Memorandum of Conversation, by Harvey R. Wellman of the Office of Middle American Affairs
- Political Situation and Possible Political Settlement in Cuba
- Participants: Ambassador Concheso
- Mr. Wellman, MID
Ambassador Concheso argued that the proposition of Dr. Cosme de la Torriente for a restoration of the 1940 Constitution which he admitted had considerable popular support, would be impossible legally and constitutionally. He contended that a constitution can be imposed in one of two ways, namely (1) by a constitutional assembly elected by the sovereign people, and (2) by a coup d’état which imposes a constitution by the authority of force. He said that while the Batista Government had the authority to destroy the Constitution of 1940 and to impose a new constitution, neither it nor the Supreme Court had the authority (the poder constituente) to restore the 1940 Constitution.
Ambassador Concheso expressed the opinion that the Supreme Court would deny the appeal against the 1952 Constitutional Statutes [Page 896] after permitting Zaydin,1 who is arguing the appeal, to talk as long as he wished against the Batista Government.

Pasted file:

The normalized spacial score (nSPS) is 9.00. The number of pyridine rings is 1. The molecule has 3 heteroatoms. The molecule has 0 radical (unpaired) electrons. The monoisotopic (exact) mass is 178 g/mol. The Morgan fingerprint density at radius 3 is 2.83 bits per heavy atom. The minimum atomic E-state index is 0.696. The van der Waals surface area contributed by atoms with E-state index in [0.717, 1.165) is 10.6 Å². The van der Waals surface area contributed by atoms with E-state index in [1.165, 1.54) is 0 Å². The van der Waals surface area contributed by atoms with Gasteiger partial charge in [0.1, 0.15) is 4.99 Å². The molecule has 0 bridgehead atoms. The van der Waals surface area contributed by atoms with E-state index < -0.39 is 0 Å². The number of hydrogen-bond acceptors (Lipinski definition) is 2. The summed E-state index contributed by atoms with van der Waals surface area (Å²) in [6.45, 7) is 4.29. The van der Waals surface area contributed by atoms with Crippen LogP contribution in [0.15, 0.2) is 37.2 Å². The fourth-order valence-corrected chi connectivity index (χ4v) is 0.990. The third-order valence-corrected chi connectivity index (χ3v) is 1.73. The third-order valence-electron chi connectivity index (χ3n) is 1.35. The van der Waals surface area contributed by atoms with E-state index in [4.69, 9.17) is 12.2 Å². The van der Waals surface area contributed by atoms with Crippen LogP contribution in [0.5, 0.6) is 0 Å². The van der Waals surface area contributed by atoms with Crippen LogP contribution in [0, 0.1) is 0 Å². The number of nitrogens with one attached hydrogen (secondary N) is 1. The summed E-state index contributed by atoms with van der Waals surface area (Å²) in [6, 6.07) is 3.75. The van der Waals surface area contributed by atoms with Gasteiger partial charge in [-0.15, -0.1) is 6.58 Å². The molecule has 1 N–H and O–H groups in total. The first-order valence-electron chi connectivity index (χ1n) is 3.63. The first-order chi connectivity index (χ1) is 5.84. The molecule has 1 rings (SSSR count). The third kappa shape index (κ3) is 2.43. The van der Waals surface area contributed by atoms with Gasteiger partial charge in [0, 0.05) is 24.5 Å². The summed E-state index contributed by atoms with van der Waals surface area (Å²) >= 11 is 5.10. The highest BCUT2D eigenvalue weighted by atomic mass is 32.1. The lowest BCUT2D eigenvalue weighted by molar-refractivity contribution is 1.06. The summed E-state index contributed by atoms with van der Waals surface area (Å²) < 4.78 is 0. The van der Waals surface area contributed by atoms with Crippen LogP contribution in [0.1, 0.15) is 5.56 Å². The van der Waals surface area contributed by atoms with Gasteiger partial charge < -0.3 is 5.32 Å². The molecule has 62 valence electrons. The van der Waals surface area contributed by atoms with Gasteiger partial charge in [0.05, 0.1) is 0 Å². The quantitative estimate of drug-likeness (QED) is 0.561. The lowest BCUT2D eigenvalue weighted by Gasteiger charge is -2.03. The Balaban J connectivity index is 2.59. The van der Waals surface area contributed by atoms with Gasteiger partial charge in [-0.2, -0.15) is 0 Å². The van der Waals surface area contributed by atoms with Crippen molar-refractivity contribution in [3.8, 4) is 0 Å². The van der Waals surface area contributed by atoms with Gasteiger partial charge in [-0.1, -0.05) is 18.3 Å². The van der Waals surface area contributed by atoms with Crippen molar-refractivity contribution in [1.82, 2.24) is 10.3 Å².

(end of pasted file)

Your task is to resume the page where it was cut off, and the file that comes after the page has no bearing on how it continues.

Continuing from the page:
The Ambassador referred to President Batista’s plan to have partial elections in June 1954 and thereafter to have a plebiscite on the 1940 Constitution. He said that it was possible that Batista might change this plan and have at the same time both general elections and a plebiscite on the Constitution.
The Ambassador expressed doubt that it would be feasible to establish a “neutral” provisional government to supervise the elections. He questioned whether any individual or group in Cuba is neutral. He observed that Batista has a very good record for fair supervision of elections and abiding by the result though it might be adverse to him or his party. Ambassador Concheso acknowledged that the present governmental situation is a temporary one and that Cuba must return to democratic government since the genius of the Cuban people requires it.
- Apparent reference to Ramón Zaydin, Cuban Minister of Commerce until Mar. 7, 1952.↩